Information and stories on development news.

Ecovillage ProjectsEcovillages focus on the regeneration of the social, cultural, ecological and economic aspects of communities around the world. It is an approach that aims to achieve sustainable development goals by eradicating poverty. Every Ecovillage is conceived and planned by the people living within the community; therefore, each development fits the area’s unique circumstances, customs, traditions and values. Ecovillage projects are constantly operating and developing as they seek to rehabilitate the environment and reconstruct communities’ very conceptions of social interaction.

Global Ecovillage Network

Founded in 1995, the Global Ecovillage Network (GEN) is an alliance of communities and individuals committed to sustainability and eco-restoration. Through this network, Ecovillages and those working on Ecovillage projects exchange education, technology, information and plans. Although GEN has multiple goals, all of its initiatives are centered around restoration through interactions with people and the environment.

Some of GEN’s main focus areas include human rights, global interaction, cultural inclusion, local influence and the shift to restoration and sustainability. Ecovillages are centered around community action, and GEN is committed to helping members of those communities become influential decision-makers in the issues that affect them.

3 Ecovillage Projects Changing the Face of Poverty

Many villages have developed to represent the diverse circumstances under which an Ecovillage lifestyle can thrive. In fact, some have even earned titles as recipients of the Hildur Jackson Award. This recognition is named after one of the founders of GEN, and provides $3,000 in recognition of Ecovillage projects that have been especially influential in their impact, permanence and scope. Here are three such Ecovillage projects changing the face of poverty.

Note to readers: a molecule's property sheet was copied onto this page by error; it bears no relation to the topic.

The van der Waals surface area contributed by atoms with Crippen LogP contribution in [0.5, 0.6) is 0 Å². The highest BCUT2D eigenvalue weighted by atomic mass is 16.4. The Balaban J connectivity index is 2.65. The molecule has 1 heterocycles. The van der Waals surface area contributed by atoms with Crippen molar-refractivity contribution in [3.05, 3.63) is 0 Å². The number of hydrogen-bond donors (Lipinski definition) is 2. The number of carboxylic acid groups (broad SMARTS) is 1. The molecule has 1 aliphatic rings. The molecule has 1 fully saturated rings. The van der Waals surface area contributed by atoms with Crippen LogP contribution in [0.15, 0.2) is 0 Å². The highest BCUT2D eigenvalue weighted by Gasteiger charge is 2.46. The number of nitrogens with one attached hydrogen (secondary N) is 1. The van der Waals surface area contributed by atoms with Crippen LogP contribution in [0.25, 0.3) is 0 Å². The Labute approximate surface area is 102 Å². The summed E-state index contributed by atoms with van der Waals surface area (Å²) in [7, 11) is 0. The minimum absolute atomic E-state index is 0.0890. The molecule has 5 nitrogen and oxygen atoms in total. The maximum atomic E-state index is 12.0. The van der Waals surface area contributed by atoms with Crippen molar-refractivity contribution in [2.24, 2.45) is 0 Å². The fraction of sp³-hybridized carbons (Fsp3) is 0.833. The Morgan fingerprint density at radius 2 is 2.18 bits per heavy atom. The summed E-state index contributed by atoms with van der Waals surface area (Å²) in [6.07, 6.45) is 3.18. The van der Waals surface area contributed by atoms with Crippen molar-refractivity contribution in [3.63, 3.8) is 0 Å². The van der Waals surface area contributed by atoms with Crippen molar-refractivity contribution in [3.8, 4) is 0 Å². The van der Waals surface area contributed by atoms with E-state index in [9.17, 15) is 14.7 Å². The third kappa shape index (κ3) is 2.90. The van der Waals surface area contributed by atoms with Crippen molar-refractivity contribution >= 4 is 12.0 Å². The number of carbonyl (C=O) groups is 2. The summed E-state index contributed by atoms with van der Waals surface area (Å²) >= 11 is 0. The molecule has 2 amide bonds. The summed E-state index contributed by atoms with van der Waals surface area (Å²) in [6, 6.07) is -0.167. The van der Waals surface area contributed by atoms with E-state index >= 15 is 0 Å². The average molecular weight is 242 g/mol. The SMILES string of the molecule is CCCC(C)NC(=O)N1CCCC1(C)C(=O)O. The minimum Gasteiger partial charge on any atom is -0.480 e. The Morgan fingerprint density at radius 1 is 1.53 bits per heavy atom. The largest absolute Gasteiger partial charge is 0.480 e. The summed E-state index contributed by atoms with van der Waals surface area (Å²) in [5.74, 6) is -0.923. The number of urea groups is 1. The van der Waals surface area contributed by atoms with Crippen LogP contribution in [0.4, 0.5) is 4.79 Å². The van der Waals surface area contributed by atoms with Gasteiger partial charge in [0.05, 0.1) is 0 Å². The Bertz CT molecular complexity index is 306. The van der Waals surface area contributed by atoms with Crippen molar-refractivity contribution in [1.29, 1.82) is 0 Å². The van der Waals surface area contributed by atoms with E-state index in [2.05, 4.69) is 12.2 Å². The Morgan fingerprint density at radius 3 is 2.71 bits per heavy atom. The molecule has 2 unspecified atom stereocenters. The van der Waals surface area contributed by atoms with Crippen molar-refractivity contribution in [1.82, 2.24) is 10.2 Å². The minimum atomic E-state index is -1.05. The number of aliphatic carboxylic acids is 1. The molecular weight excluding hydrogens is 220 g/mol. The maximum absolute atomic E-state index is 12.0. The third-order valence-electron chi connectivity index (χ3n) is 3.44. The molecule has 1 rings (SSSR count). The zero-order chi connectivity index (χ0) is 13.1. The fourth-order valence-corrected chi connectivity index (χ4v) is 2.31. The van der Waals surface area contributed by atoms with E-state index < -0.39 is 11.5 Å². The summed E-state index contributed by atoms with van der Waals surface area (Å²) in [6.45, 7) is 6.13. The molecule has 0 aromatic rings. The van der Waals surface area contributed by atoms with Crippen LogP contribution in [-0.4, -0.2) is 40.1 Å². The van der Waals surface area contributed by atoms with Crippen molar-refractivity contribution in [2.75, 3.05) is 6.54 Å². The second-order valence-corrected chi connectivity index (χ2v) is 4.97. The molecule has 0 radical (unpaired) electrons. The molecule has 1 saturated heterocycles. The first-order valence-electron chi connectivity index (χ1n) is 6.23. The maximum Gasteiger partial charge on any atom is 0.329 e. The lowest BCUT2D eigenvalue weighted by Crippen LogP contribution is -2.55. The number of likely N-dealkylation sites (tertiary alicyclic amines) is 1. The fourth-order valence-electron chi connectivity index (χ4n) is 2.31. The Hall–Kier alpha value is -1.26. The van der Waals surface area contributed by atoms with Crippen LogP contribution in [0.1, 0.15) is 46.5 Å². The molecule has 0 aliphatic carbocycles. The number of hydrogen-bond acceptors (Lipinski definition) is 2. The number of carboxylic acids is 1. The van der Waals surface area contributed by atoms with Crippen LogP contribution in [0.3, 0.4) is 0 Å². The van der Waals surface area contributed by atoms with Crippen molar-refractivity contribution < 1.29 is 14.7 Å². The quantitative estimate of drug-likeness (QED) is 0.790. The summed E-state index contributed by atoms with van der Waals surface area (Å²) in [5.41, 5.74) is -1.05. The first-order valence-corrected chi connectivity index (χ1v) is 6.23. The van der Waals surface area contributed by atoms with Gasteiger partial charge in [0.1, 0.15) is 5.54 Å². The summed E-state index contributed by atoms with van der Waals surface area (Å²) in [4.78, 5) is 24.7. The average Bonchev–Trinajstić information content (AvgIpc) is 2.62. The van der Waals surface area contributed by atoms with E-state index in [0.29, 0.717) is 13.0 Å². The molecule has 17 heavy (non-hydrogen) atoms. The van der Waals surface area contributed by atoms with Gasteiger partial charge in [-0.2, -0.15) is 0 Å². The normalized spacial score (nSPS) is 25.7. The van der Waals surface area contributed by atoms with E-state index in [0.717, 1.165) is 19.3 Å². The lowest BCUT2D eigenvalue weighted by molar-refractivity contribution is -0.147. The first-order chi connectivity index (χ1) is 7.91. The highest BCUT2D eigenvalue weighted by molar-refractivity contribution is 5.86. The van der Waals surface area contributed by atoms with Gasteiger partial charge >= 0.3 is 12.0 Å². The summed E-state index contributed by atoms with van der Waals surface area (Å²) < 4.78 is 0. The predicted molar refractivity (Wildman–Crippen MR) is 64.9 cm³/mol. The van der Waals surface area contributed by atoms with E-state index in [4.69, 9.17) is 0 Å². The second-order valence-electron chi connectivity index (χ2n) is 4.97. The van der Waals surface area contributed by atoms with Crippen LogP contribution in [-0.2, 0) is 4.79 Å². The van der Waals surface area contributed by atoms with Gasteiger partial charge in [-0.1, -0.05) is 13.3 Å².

1. Colombia. The Nashira Ecovillage in rural Colombia is a matriarchal society composed of many families. Born from victims of domestic violence and displacement, the members of Nashira Ecovillage have eradicated crime and violence by removing all male violators and creating an environment concentrated on support and combined effort. Each member of the community is appointed into one of eight units that contribute to the daily life and welfare of their environments and the people living within them. These units take on tasks such as cultivating local organic crops or working in solar-powered kitchens. The village is equipped with a recycling center, bike-powered showers and composting toilets, and leisure time is spent enjoying sustainable activities like pottery.
  2. Mexico. Bioreconstruye, one Ecovillage in Mexico, prioritizes collective interests and participation from local communities to respond to post-disaster hardships such as the 2017 Puebla Earthquake that damaged families and homes. This initiative reconstructs communities by implementing building techniques with minimal environmental impact to provide strong and resilient homes, whether they be temporary or permanent. Community centers are also a large focus of development for Bioreconstruye: in addition to providing workshops for the community, these facilities serve as a temporary shelter for refugees.